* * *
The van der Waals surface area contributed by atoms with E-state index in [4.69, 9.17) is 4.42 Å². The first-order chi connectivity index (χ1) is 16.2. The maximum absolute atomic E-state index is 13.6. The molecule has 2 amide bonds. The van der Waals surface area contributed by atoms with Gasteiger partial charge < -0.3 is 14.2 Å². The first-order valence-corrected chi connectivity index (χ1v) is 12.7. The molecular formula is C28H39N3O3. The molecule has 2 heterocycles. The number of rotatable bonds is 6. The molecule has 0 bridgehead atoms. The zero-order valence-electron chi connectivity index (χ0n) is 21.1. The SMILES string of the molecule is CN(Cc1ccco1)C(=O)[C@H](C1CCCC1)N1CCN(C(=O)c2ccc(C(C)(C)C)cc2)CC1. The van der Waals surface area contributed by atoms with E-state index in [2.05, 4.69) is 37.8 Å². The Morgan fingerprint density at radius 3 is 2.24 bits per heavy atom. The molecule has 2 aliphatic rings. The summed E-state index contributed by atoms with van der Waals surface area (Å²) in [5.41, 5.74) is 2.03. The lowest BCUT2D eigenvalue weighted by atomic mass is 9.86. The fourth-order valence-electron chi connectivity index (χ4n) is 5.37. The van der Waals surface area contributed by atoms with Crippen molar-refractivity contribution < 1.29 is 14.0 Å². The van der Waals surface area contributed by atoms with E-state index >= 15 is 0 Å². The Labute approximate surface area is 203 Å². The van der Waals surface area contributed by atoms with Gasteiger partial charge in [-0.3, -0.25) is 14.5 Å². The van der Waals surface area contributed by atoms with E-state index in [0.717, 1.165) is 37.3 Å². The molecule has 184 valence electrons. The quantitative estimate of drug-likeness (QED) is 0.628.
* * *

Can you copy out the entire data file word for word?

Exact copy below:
The van der Waals surface area contributed by atoms with E-state index in [4.69, 9.17) is 4.42 Å². The first-order chi connectivity index (χ1) is 16.2. The maximum absolute atomic E-state index is 13.6. The molecule has 2 amide bonds. The van der Waals surface area contributed by atoms with Gasteiger partial charge < -0.3 is 14.2 Å². The first-order valence-corrected chi connectivity index (χ1v) is 12.7. The molecular formula is C28H39N3O3. The molecule has 2 heterocycles. The number of rotatable bonds is 6. The molecule has 0 bridgehead atoms. The zero-order valence-electron chi connectivity index (χ0n) is 21.1. The SMILES string of the molecule is CN(Cc1ccco1)C(=O)[C@H](C1CCCC1)N1CCN(C(=O)c2ccc(C(C)(C)C)cc2)CC1. The van der Waals surface area contributed by atoms with E-state index in [2.05, 4.69) is 37.8 Å². The Morgan fingerprint density at radius 3 is 2.24 bits per heavy atom. The molecule has 2 aliphatic rings. The summed E-state index contributed by atoms with van der Waals surface area (Å²) in [5.41, 5.74) is 2.03. The lowest BCUT2D eigenvalue weighted by atomic mass is 9.86. The fourth-order valence-electron chi connectivity index (χ4n) is 5.37. The van der Waals surface area contributed by atoms with Crippen molar-refractivity contribution < 1.29 is 14.0 Å². The van der Waals surface area contributed by atoms with E-state index >= 15 is 0 Å². The Labute approximate surface area is 203 Å². The van der Waals surface area contributed by atoms with Gasteiger partial charge in [-0.3, -0.25) is 14.5 Å². The van der Waals surface area contributed by atoms with E-state index in [0.717, 1.165) is 37.3 Å². The molecule has 184 valence electrons. The quantitative estimate of drug-likeness (QED) is 0.628.